What can Asian countries expect from a President Trump?

By BizClik Admin

In perhaps one of the greatest political upsets of all time, business tycoon Donald Trump has won the US Presidential election beating Democratic veteran Hillary Clinton.

While there are plenty of droll YouTube videos of Trump saying ‘China’ ad nauseam, predicting what his tenure will actually mean for businesses and economies across the continent is no more problematic than it is worrying.  

Running a campaign characterised by contractions and posturing – an indeterminate point between pre-First World War splendid isolationism and global policeman - predicting the next four years is less a science and more cosmic divination.

Business Review Asia editor Nye Longman sticks a tentative toe into the waters of uncertainty.

Free Trade

Businessmen and politicians in Asia should probably worry most about Trump’s stance on free trade – an issue that he claims has cost countless American jobs and is likely to be a key policy for redress in his government. The status of several important deals therefore hinges on how close his legislative actions come to his campaign rhetoric.  

Alongside the mothballed Trans-Pacific Partnership (TPP), the US has separate FTAs with a number of key Asian countries that could all be up for review in the next four years or sooner. Given Trump’s apparent hatred of the North American Free Trade Agreement (NAFTA) would it be so far removed to question the future of America’s deals with Singapore and South Korea? Looking further afield – could Australia’s FTA also be under threat?

The TPP – also eventually opposed by Clinton – was billed to transform Asian signatories into an “economic NATO” according to Obama but now looks to be in tatters. The deal would have seen Japan, Malaysia and Vietnam gain similar status as Singapore and South Korea, notably excluding China.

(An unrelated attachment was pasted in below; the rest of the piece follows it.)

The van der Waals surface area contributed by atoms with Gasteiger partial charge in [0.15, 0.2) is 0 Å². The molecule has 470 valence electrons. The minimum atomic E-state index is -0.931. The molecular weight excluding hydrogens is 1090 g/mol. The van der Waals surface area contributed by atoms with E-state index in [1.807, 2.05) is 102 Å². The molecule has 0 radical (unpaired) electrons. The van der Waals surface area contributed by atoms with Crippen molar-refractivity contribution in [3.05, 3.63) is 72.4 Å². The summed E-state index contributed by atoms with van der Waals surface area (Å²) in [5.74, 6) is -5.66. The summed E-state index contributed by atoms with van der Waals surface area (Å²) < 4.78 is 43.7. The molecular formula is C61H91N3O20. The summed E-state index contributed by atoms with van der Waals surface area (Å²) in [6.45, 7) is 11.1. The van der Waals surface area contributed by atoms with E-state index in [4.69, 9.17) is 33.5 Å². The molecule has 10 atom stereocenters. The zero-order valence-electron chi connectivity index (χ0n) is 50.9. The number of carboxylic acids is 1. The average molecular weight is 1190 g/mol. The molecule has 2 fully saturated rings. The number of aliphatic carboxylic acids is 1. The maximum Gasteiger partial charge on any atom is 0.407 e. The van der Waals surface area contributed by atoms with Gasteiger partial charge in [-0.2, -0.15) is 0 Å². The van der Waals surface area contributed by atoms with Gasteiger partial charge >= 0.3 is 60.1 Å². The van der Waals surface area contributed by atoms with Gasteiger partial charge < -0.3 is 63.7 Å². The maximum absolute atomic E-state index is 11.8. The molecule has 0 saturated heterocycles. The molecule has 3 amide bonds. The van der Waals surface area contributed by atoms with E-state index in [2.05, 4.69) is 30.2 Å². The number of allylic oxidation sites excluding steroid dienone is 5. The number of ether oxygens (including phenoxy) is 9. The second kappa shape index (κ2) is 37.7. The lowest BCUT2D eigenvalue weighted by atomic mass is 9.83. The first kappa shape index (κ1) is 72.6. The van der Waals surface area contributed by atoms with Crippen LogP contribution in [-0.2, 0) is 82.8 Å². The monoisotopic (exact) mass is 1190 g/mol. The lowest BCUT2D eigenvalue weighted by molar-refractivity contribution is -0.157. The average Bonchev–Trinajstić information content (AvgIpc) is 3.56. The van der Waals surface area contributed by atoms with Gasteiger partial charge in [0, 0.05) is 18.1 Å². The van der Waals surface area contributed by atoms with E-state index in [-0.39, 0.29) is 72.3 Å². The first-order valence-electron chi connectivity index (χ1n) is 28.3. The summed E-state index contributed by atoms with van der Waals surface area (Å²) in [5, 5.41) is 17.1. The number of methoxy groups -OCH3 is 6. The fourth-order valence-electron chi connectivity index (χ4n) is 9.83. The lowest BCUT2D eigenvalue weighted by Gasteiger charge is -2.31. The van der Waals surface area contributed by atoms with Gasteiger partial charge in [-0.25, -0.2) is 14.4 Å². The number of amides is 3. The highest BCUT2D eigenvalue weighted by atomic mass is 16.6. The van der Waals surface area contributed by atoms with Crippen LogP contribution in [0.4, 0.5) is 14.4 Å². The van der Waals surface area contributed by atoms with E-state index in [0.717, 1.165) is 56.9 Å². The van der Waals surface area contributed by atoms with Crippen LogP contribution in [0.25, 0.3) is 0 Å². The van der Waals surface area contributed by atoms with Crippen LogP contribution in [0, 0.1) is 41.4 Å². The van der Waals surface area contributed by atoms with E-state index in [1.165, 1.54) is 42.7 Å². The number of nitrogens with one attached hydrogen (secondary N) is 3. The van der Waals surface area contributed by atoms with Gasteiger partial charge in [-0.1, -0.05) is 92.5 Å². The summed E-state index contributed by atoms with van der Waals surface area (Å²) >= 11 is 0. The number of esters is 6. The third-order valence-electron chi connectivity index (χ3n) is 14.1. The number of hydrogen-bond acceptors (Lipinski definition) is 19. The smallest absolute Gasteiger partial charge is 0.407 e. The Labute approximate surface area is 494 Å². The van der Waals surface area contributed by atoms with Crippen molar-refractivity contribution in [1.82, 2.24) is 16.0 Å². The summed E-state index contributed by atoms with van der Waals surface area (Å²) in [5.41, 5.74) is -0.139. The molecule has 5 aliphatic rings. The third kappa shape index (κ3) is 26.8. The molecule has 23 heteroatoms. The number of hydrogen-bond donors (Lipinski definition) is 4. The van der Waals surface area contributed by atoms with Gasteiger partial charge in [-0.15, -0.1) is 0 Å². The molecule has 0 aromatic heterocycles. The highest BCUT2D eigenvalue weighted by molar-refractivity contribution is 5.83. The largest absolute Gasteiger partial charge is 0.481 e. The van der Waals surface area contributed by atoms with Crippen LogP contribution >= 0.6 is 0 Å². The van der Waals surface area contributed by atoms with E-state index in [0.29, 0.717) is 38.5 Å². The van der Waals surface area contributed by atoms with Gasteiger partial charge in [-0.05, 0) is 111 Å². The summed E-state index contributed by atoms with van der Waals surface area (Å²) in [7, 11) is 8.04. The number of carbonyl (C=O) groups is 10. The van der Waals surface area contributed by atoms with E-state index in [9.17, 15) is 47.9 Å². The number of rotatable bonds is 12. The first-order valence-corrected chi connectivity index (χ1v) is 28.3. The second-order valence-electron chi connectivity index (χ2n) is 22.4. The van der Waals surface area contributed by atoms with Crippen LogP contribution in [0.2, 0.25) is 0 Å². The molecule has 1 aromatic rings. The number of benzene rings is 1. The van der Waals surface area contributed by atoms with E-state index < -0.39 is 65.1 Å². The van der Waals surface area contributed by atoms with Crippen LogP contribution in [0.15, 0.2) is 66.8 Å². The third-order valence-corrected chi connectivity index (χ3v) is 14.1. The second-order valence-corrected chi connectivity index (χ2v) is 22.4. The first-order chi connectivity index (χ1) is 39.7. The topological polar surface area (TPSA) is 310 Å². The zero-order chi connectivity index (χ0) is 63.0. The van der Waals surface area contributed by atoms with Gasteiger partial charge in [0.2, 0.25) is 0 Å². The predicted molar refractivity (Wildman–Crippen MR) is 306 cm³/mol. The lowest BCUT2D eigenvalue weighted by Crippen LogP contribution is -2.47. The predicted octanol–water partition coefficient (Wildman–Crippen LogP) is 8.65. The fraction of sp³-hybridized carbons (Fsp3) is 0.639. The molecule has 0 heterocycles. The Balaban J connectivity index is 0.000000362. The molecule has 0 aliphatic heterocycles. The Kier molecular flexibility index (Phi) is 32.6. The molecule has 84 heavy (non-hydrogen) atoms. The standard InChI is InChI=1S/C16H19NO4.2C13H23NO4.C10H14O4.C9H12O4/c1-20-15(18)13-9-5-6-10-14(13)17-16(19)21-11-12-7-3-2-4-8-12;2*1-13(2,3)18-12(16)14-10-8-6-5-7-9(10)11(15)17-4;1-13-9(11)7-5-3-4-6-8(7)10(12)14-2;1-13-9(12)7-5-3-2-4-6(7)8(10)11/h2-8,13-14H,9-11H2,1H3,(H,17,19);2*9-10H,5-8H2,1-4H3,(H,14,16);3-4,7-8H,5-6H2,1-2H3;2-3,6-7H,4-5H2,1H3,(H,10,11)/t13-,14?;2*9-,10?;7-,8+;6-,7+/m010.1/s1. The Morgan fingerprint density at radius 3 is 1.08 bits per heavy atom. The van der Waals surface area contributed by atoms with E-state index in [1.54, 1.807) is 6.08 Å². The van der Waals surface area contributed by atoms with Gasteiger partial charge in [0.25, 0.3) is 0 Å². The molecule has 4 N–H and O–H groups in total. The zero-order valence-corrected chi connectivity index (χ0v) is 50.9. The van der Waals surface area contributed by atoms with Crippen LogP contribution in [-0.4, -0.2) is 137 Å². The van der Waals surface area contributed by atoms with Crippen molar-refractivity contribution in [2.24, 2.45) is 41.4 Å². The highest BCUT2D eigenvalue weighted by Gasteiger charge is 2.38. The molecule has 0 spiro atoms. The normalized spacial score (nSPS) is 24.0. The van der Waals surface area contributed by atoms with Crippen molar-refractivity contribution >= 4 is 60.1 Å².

At a rally in June, Trump said that TPP would "will make NAFTA, in my opinion, look like a baby — it's over 5,000 pages long — every country that's in that partnership has studied every word, every comma, every sentence, every paragraph; our guys probably haven't even read it. This is the way we do business."

Trump has also repeatedly stated that he will place US jobs and economic interests first in any future deals – what this will amount to remains to be seen.


China, China, China, China. Trump’s policy on the workshop of the world should top his list of priorities, but what his actual strategy is could not be more unclear. Given heightened tensions over the South China Sea alongside longstanding economic competition with the West, his vague promises of rebalance aren’t enough for many Asian countries. As China becomes ever more interested in expanding its regional influence, countries nearby will be forced to choose between a country on the rise and a country divided against itself.

Writing in Foreign Policy, James Palmer suggested that China is the real winner of the US election, but also urged caution, “Beijing’s ambitious plans to develop other global trade networks through the “One Road, One Belt” scheme may be able to compensate […]— or may prove just as unstable in a rudderless world. China and the United States have often been compared to the two wings of the global economy; if one goes, they spiral down together,” he said.


Trump has also controversially promised to tear up the Paris Agreement – flying in the face of China’s recent surprise ratification. America reneging on its carbon reduction targets would not simply create a possible imbalance in regulatory compliance when doing trade, but could also directly wreak havoc on Asian countries already struggling with the effects of climate change.


While uncertainty prevails, the pessimistic narrative will usually always hold more clout, especially given how divisive this election has been. What should concern Asian executives and politicians at this point? Strengthening regional collaboration and growth through Asean is surely an option open to serious consideration, not to mention planning to navigate an increasingly tense power game between America, Russia and China.

Business Review Asia's November issue is now live

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